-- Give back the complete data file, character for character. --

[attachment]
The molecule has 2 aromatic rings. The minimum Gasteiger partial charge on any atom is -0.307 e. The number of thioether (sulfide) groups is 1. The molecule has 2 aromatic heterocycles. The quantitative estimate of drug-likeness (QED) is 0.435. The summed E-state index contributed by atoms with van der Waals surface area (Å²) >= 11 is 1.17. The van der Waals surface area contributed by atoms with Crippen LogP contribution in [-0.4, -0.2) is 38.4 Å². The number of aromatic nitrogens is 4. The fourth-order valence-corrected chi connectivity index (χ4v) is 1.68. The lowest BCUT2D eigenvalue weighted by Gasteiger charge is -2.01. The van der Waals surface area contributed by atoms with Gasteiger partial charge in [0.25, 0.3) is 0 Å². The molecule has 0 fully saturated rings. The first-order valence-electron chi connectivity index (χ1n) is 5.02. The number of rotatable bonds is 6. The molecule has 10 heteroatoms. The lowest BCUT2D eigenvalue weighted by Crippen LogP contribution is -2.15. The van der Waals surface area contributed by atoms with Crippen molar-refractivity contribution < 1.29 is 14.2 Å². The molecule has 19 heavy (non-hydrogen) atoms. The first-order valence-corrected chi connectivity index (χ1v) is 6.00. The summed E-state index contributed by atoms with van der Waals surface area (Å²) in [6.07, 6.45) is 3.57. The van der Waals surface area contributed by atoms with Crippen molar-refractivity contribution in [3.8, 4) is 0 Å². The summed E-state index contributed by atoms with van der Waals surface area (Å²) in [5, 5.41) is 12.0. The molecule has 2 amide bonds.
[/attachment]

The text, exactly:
The molecule has 2 aromatic rings. The minimum Gasteiger partial charge on any atom is -0.307 e. The number of thioether (sulfide) groups is 1. The molecule has 2 aromatic heterocycles. The quantitative estimate of drug-likeness (QED) is 0.435. The summed E-state index contributed by atoms with van der Waals surface area (Å²) >= 11 is 1.17. The van der Waals surface area contributed by atoms with Crippen LogP contribution in [-0.4, -0.2) is 38.4 Å². The number of aromatic nitrogens is 4. The fourth-order valence-corrected chi connectivity index (χ4v) is 1.68. The lowest BCUT2D eigenvalue weighted by Gasteiger charge is -2.01. The van der Waals surface area contributed by atoms with Gasteiger partial charge in [0.25, 0.3) is 0 Å². The molecule has 0 fully saturated rings. The first-order valence-electron chi connectivity index (χ1n) is 5.02. The number of rotatable bonds is 6. The molecule has 10 heteroatoms. The lowest BCUT2D eigenvalue weighted by Crippen LogP contribution is -2.15. The van der Waals surface area contributed by atoms with Crippen molar-refractivity contribution < 1.29 is 14.2 Å². The molecule has 19 heavy (non-hydrogen) atoms. The first-order valence-corrected chi connectivity index (χ1v) is 6.00. The summed E-state index contributed by atoms with van der Waals surface area (Å²) in [6.07, 6.45) is 3.57. The van der Waals surface area contributed by atoms with Crippen molar-refractivity contribution in [3.8, 4) is 0 Å². The summed E-state index contributed by atoms with van der Waals surface area (Å²) in [5, 5.41) is 12.0. The molecule has 2 amide bonds.